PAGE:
Josef Koudelka is another photographer who really inspires me. He literally hasn’t had a “job” the last 50 years of his life. He has simply lived like a vagabond, only working on photography projects he was passionate about. He was constantly broke, borrowing money from friends, even borrowing film and darkroom time. He would crash on the floor of friends, and there are tons of stories of him even crashing on the floor of the magnum offices.

For myself, I also found that adding constraints to my photography has helped me be more creative. For example, I stick with only one focal length (35mm). I remember when I started street photography on my Canon rebel XT, I had a 18-200 sigma zoom lens. I thought to myself: this lens is awesome, because I am able to capture any moment possible. I thought having more options in terms of focal length would make me more creative.

But the opposite was the case. Having too many options in terms of zooming hurt me creatively. I had too many options. My images didn’t look consistent. And my “super zoom” lens made me lazy. I didn’t actually “work the scene” by taking a step closer to my subject. I didn’t shoot different angles (left, to the right).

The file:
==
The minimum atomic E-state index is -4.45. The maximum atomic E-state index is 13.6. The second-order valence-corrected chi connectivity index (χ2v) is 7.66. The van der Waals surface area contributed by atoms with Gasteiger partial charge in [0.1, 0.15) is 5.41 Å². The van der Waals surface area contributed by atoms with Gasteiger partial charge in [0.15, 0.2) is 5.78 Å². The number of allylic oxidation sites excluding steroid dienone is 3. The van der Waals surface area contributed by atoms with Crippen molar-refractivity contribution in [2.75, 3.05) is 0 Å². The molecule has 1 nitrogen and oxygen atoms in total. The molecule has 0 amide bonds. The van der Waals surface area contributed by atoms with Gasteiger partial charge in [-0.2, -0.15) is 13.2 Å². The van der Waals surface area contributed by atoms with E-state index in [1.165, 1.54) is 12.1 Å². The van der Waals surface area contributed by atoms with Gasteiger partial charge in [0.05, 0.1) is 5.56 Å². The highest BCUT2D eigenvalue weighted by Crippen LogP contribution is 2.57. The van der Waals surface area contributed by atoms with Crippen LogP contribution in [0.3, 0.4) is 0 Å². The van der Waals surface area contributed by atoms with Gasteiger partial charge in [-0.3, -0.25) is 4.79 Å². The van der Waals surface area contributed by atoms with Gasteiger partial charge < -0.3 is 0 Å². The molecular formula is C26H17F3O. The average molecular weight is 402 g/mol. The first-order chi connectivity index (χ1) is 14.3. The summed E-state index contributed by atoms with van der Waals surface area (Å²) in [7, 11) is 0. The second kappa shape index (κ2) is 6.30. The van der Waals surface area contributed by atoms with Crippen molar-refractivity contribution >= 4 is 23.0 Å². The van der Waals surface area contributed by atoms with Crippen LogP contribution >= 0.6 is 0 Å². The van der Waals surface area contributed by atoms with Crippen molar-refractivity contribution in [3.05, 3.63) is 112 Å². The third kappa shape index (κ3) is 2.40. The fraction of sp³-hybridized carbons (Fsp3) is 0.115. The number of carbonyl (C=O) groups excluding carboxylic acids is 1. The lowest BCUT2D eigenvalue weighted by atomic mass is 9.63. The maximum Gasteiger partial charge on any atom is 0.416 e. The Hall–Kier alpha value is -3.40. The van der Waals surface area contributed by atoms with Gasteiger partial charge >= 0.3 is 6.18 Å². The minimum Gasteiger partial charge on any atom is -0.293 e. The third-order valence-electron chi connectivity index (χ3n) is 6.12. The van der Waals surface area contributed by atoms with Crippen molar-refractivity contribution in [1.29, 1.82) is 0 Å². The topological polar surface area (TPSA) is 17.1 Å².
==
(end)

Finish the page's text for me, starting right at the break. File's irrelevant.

The biggest change in my photography starting off was when I switched to a prime lens. By having a prime lens, it restricted the other focal lengths. At first I was frustrated by this, but I discovered it forced me to be more creative with my framing. Since then, I have stated consistent with a 35mm lens the last 6 years– and I think it has helped me tremendously. I now know my focal length inside and out. I know what my framing looks me before I take a photo (by lifting my camera up to my eye).

Another good example of constraints helping creativity: I am currently typing this out on an iPad. I find when it try to write on my laptop, I get too distracted. I have too many options of things I can do. The benefit of writing on an iPad is that I am forced to focus on one task at a time. My writing application (iA writer) takes up the full screen. There are few options for formatting or anything else– so once again, I’m forced to type.